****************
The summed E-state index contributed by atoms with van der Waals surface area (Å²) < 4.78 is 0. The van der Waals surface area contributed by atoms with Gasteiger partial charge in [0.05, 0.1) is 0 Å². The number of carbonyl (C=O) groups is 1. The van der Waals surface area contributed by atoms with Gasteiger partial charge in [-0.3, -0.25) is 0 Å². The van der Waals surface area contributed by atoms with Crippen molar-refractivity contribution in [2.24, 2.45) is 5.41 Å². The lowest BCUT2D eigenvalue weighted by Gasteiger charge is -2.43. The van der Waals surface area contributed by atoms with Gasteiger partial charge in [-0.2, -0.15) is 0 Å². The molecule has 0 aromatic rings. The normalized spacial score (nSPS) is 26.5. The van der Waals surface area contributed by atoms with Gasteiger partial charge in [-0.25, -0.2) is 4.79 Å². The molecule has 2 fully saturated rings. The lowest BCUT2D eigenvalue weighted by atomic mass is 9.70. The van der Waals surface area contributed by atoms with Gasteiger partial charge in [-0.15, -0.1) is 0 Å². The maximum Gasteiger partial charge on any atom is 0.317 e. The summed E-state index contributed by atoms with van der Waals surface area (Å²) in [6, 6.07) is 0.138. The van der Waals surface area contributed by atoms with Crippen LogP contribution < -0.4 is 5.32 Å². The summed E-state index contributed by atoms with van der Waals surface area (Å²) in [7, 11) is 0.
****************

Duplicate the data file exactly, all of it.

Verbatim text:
The summed E-state index contributed by atoms with van der Waals surface area (Å²) < 4.78 is 0. The van der Waals surface area contributed by atoms with Gasteiger partial charge in [0.05, 0.1) is 0 Å². The number of carbonyl (C=O) groups is 1. The van der Waals surface area contributed by atoms with Gasteiger partial charge in [-0.3, -0.25) is 0 Å². The van der Waals surface area contributed by atoms with Crippen molar-refractivity contribution in [2.24, 2.45) is 5.41 Å². The lowest BCUT2D eigenvalue weighted by Gasteiger charge is -2.43. The van der Waals surface area contributed by atoms with Gasteiger partial charge in [-0.2, -0.15) is 0 Å². The molecule has 0 aromatic rings. The normalized spacial score (nSPS) is 26.5. The van der Waals surface area contributed by atoms with Gasteiger partial charge in [-0.25, -0.2) is 4.79 Å². The molecule has 2 fully saturated rings. The lowest BCUT2D eigenvalue weighted by atomic mass is 9.70. The van der Waals surface area contributed by atoms with Gasteiger partial charge in [-0.15, -0.1) is 0 Å². The maximum Gasteiger partial charge on any atom is 0.317 e. The summed E-state index contributed by atoms with van der Waals surface area (Å²) in [6, 6.07) is 0.138. The van der Waals surface area contributed by atoms with Crippen LogP contribution < -0.4 is 5.32 Å². The summed E-state index contributed by atoms with van der Waals surface area (Å²) in [7, 11) is 0.